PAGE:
Once you have an internal team identified, look outward to build your “dream team” of professionals that can help you along the path. In most cases, these will be experts in high-focus fields — like bankers, lawyers, accountants or advisers. Putting this team together — from identification to interview and even up to some sort of business agreement — is extremely important because in scaled growth, where revenues and customers are growing faster than your expenses, the last thing you need to be doing is deciding who will manage some of the most important facets of your business. Take the time to put all the players in place now.

Outsource strategically

Similar to the above, look at the gaps in your team — internal and external—and make some calls on what work could be outsourced. While many business owners are used to doing everything themselves or with small teams, the reality is that when in growth mode, your focus needs to be on growing — not on the building blocks that can be done faster and cheaper by someone with that specific expertise and focus.  For example, as a company that serves as an outsource arm for many businesses in the areas of accounting, bookkeeping or payroll, our goal is to remove the weight of heavy subjects and focus areas like compliance or taxes so our clients don’t end up spinning their wheels in complex areas, and can instead spend that time and energy gaining traction in other areas.

Some examples of what may fall into this bucket would be human resources, information technology, marketing, and bookkeeping — all necessary areas of your business that probably don’t require a large amount of time or money to make a significant impact. The bottom line? Examine each area, and how outsourcing could impact your bottom line. Then, make your decision based on real numbers and real information. 

Establish an operating system

It’s likely that you already have some operating systems and processes in place in your business, especially if you’re at the point where your business looks like it may grow significantly, soon. However, it’s far less common that business owners and entrepreneurs take the time to document those systems, the lack of which makes it incredibly difficult to replicate and scale. On the other hand, doing so can mean a quick handoff to a vendor or other team member when time is tight or you’re operating with a lack of focus. In our company, we have what is called the EOS —Entrepreneurial Operating System — where we hold quarterly and weekly planning meetings to assess and plan for the business. Not only will a system like this help you prepare for future growth, but it may also help you identify gaps in your business that you may not have found otherwise.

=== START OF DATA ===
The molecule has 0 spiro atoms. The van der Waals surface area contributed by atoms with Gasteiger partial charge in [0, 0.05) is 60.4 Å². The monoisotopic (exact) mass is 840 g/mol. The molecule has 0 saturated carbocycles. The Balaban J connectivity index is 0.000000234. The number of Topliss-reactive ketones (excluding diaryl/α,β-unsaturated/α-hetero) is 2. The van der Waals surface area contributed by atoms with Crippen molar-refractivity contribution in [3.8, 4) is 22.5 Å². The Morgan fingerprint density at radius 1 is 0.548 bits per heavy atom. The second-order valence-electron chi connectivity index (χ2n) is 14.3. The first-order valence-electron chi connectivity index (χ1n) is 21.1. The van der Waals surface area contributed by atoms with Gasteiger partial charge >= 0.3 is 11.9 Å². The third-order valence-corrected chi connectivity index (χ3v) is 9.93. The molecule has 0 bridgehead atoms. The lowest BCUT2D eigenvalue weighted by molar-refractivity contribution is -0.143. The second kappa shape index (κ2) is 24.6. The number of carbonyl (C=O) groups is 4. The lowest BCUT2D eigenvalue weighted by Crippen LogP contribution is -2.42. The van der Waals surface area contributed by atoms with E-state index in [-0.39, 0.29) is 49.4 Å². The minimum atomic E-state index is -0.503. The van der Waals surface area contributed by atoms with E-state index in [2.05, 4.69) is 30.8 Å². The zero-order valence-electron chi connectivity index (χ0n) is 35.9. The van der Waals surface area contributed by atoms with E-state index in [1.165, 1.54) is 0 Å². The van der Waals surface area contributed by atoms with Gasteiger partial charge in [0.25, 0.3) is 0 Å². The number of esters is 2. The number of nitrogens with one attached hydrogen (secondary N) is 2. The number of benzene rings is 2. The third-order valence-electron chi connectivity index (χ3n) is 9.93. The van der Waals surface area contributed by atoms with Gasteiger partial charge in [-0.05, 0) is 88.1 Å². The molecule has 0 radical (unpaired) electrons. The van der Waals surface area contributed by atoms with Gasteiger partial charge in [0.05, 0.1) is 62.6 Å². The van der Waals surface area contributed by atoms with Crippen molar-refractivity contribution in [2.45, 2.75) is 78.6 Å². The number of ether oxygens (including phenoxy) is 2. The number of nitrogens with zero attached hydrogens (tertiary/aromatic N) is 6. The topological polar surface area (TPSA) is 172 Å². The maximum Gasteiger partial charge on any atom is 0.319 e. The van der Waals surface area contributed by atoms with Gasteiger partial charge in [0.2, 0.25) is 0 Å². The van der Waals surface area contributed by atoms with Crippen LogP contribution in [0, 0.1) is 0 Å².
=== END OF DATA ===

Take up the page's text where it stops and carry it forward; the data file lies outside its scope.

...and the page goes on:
Budget for growth

Instead of rushing forward with the excitement of anticipated growth, take a minute and really look at your numbers. One reason to do this is to determine whether your business is simply growing or if it is actually scaling; the former meaning that while your revenue is on the upward trend, your expenses are sliding up alongside it. In a scaling mode, however, your revenue is on the uptick, but your costs are staying steady, slowly increasing or even decreasing, making the margins much larger and growth much faster. Determining which type your business falls into will help you identify patterns and trends, and determine how much you’ll need to plan for financial, resource and staff growth. 

Establish necessary KPIs, and watch them

When you’re a small business, it’s easy to keep track of all the major metrics in your business; there aren’t a lot of people involved, and you can probably get a progress report with a quick email or chat in the hallway. When you are growing, on the other hand, you will have more people involved, and more things headed in different directions, but you still need to be able to pull that information together at any time. KPIs — or Key Performance Indicators — are goals that you set (after a bit of review and focus) to help you determine where the company is going, and how it will get there. At Stokes & Company, we call these “scorecards,” but regardless of what you call them, they all need to accomplish the same thing: provide a dashboard of all major business metrics to let you know, at a glance, where you stand. Oftentimes this is a sales goal, a production goal, or even follower growth, but whatever measurements you choose, make sure they are important to your business and that you are treating them as such. 

Whatever stage of business you are in, keep in mind that the world is full of other businesses and specialists who are there to help, and many business mentors who have been there and can help you along the way. Don’t be intimidated by growth; embrace it. And prepare for it, so that when it happens, you are well-equipped to run with every opportunity in your path. 

With more than 18 years’ experience in the accounting industry, Stephen Stokes is a licensed certified public accountant who specializes in small business accounting, business management and consulting, mergers and acquisitions, and more. Stokes is president of Stokes & Company, an accounting, payroll and tax services firm with four locations across Upstate South Carolina and Western North Carolina.